Tessa and I were talking in the car today about the Jay Leno/late night television kerfuffle of the last year or so, when something super un-profound occurred to me: the experiment had failed. If you recall, the network (NBC) had crunched the numbers and said it was all about “margins” now – they only needed about 15 people to watch the Leno show at 10pm, and they’d still make money. Lots of people considered it a brilliant move.
At the time, none of the personal politics bothered me, even though my humor is much more in line with Conan O’Brien. Neither did I bemoan the fact that slots for five dramas (one for each night of the week previously in the 10pm spot) no longer existed, making our job that much harder. Nope, my concerns were much more precious and farty.
To me, if you get rid of dramas and put a celebrity talk show in its place, you’re beginning a death spiral where there are a hundred talk shows with nobody to talk to. Leno at 10pm replaced the very shows that would have created the stars he wanted to interview. It was like tearing down a Victorian mansion to build a Center for Victorian Mansion Preservation.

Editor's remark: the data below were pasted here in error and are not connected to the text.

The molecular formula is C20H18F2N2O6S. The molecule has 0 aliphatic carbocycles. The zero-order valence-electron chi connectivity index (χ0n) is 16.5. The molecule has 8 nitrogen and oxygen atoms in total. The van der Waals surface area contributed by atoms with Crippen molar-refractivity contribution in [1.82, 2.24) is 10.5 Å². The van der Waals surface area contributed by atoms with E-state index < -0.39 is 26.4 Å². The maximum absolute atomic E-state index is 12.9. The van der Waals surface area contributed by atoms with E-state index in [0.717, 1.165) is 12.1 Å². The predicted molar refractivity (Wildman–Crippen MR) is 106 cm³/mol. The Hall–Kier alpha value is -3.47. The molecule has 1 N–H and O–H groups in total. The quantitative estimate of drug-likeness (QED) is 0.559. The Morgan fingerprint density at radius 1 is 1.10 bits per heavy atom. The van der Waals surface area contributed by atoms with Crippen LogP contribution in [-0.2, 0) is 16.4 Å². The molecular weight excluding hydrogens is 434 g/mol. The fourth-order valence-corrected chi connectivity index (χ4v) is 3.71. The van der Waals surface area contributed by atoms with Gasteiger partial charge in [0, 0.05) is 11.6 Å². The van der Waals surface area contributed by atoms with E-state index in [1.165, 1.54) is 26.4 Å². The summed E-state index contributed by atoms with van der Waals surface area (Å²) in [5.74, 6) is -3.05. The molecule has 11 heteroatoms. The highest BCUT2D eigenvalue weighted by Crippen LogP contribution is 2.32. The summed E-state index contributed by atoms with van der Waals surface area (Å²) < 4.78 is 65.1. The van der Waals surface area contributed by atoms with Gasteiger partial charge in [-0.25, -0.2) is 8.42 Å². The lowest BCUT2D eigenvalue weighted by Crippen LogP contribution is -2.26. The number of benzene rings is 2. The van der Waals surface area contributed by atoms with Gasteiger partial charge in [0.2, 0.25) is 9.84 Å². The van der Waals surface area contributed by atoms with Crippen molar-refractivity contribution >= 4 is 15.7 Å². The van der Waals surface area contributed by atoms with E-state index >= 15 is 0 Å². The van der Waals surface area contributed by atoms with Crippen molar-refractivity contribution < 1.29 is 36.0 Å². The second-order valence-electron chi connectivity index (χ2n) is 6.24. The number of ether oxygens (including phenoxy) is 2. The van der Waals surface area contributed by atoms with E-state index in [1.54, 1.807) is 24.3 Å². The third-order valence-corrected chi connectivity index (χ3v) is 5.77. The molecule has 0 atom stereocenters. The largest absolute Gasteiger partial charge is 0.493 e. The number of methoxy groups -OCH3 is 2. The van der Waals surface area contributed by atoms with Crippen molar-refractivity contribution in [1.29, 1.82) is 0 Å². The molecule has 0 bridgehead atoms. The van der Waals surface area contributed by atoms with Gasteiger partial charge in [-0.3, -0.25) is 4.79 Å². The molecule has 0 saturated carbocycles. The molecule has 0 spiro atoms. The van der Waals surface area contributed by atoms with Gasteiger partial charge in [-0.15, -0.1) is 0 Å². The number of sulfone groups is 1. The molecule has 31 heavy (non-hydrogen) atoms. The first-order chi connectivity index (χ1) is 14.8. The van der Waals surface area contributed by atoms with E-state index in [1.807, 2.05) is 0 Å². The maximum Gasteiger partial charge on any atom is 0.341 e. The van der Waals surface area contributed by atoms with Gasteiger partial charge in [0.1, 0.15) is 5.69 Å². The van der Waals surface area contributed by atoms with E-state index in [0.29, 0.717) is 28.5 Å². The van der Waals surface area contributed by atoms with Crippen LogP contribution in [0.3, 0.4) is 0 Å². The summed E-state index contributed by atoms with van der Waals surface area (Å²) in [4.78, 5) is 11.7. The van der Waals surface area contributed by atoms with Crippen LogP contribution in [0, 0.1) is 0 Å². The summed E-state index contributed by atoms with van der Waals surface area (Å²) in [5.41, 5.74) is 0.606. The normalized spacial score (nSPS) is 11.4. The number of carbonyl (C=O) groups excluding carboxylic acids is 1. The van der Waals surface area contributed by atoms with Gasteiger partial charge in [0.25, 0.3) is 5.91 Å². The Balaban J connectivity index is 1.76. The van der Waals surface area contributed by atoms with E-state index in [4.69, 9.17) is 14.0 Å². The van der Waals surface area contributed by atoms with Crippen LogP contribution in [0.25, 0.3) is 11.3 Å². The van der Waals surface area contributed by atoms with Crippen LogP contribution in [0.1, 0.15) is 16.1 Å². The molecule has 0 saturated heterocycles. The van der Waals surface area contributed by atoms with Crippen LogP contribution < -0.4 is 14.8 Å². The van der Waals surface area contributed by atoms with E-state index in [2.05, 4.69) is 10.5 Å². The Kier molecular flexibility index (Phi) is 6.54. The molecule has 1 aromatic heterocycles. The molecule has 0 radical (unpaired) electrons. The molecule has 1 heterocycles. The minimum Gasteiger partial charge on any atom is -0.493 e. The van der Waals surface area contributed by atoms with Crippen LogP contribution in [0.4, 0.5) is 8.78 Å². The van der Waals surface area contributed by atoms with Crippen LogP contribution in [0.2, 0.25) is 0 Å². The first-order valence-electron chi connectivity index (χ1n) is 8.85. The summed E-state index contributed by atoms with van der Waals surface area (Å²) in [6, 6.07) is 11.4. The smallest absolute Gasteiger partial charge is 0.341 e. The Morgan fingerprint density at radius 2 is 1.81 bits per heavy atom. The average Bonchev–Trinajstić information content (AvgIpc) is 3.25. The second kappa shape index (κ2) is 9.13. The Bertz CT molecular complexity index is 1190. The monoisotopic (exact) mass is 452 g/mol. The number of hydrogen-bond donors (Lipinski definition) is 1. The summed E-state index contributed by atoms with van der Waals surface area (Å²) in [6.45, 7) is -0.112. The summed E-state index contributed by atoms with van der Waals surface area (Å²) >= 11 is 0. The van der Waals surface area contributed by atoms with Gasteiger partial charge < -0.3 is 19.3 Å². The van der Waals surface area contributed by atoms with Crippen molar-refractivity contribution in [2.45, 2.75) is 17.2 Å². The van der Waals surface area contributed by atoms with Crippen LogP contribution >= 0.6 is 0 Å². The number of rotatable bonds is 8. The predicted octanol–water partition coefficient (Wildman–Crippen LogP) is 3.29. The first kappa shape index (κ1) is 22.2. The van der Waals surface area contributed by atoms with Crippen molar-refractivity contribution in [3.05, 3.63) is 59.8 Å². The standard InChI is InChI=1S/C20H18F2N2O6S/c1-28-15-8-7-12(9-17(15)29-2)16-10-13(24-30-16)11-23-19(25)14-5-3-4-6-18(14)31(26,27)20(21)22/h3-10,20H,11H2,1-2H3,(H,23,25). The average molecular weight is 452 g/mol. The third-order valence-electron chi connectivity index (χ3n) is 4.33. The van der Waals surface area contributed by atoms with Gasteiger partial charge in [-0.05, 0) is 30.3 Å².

Yeah, I know that’s too lofty a pedestal for most television dramas, but the point stands. It reminds me a little of our current digital lives – so many places to connect, so many Facebook messages, so many tweets, so many platforms – yet little original content, causing social media to spend a lot of time talking about itself. It’s not a bad thing from the get-go, but it is unsustainable.
And oddly enough, the Leno experiment actually failed. They might have needed 15 people to watch, and only nine did. That means original storytelling, no matter how bad you might think it is on TV, still won. It’s very rare in capitalism that a huge conglomerate ended up deferring to some bards around a campfire, but that’s essentially what happened. And that’s worth a quiet celebration and another s’more.